In early December of 2022, Period Activists at ‘Deis (PAD) announced on their Instagram page that free period products would be distributed in women’s and gender neutral restrooms in East Quad, North Quad, and Massell Quad. This past week they turned what was a hypothetical a few years ago, into a reality when they set up free menstrual dispeners in all freshman residence halls. On Jan. 23, 2023, The Hoot spoke with Undergraduate Student Union president, Peyton Gillespie ‘25, PAD president, Kyla Speizer ‘23, and PAD advocacy chair, Grace Lassila ‘25, to discuss PAD’s pilot program of free menstrual products across campus. The Hoot asked Gillespie, Speizer, and Lassila a few questions to better understand the program and their future plans for this pilot project.
The Hoot: Grace and Kyla, I know you previously stated your positions in PAD, but can you explain a little more about what you do in those roles?
Speizer: So I’m the president of PAD, so I handle the general administrative work for the organization, lead events, as well as work with Peyton on this initiative for free products. Just daily activities involved to keep our club running smoothly
Lassila: Advocacy Chair, this involves any advocacy work on-campus and off. For on-campus, this is our free menstrual product initiative and pilot program. Off-campus is working on advocating for legislation, etc.
The Hoot: To get into your project a bit, who is providing the funding for this program, and has this funding source been used before on campus for other programs?
Gillespie: Kyla and I wrote up a CEEF application for the community enhancement and emergency fund, that is a source that comes directly out of the student activities fund, which everybody puts money into as a part of your tuition. That fund is a fund managed by the CEEF board under the Brandeis Student Union. The applications are for everybody to apply to, it has $250,000 in the fund per year; all projects are considered and voted on. That is where the funding has been coming from and that has been a tremendous help, so shout out to the CEEF board.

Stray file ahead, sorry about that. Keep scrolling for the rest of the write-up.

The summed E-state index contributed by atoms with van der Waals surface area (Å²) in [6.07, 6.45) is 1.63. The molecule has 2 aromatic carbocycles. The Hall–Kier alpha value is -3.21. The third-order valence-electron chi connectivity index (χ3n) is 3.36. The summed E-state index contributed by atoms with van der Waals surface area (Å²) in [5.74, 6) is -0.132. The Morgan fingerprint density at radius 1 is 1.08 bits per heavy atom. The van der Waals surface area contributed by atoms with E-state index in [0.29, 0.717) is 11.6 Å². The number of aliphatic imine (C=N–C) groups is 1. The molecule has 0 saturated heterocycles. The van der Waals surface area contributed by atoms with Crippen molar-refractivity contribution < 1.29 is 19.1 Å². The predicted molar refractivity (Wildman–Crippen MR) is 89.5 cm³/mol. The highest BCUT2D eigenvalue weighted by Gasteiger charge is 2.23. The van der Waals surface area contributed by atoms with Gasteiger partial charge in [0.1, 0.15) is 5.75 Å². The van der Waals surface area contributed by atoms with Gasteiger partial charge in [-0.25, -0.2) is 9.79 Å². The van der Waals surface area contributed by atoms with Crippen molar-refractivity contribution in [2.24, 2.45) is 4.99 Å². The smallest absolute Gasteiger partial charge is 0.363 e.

The Hoot: What prompted the start of this program? Was there a specific incident or problem that happened on campus that shaped this program?
Speizer: This has been a goal of PAD’s since its founding in spring of 2019. Free products on campus have been something we’ve been fighting for since then. There was an initiative pre-pandemic that got put on pause, and then the Student Union led an initiative around the same time to have free dispensers in 9 locations on campus, which still do have free products. But again, with the pandemic there were some difficulties with that program. So, in fall of 2021, Peyton and our former advocacy chair, Savannah Jackson [’22], came together and decided that now was the time that we really were going to make this happen. So, Savannah Jackson led a survey of menstruators and non-menstruaters on campus to determine the need for the products, as well as period inequity and period poverty on campus. That survey sort of showed us what we already knew, which was that we do need free products on campus. So then in response to that, Savannah Jackson wrote a 29-page report on the state of menstrual product access. In response to that, we said it was time to actually propose something to the administration. That is when we decided that the free menstrual products in freshman bathrooms was going to be our first pilot program.
The Hoot: Can you tell us a little bit about the Aunt Flow products that you are currently using?
Speizer: Aunt Flow is a women-run business that is based in Columbus, OH. The products themselves are 100% cotton and 100% organic. We’ve had menstruators on campus test them and let us know their thoughts on them. They’re definitely my number one choice for free products in bathrooms; they’re super comfortable and I use them myself. They also check all the boxes; they hold 2x more products in their dispensers than average dispensers. So, their company has been really helpful and great to work with.
Lassila: We’ve just been trying to get feedback. When we were first looking at Aunt Flow, we really wanted to make sure that the products were comfortable, and that menstruators would actually use them. We also made sure to test the products before we actually started using them.
Gillespie: I want to emphasize briefly that Aunt Flow has done surveys of other college campuses that they’ve partnered with and have gotten feedback as well. So a huge part of selecting these products was that other students felt comfortable using them on other college campuses.
The Hoot: What exactly is your goal for this program? What do you hope to achieve in the near future?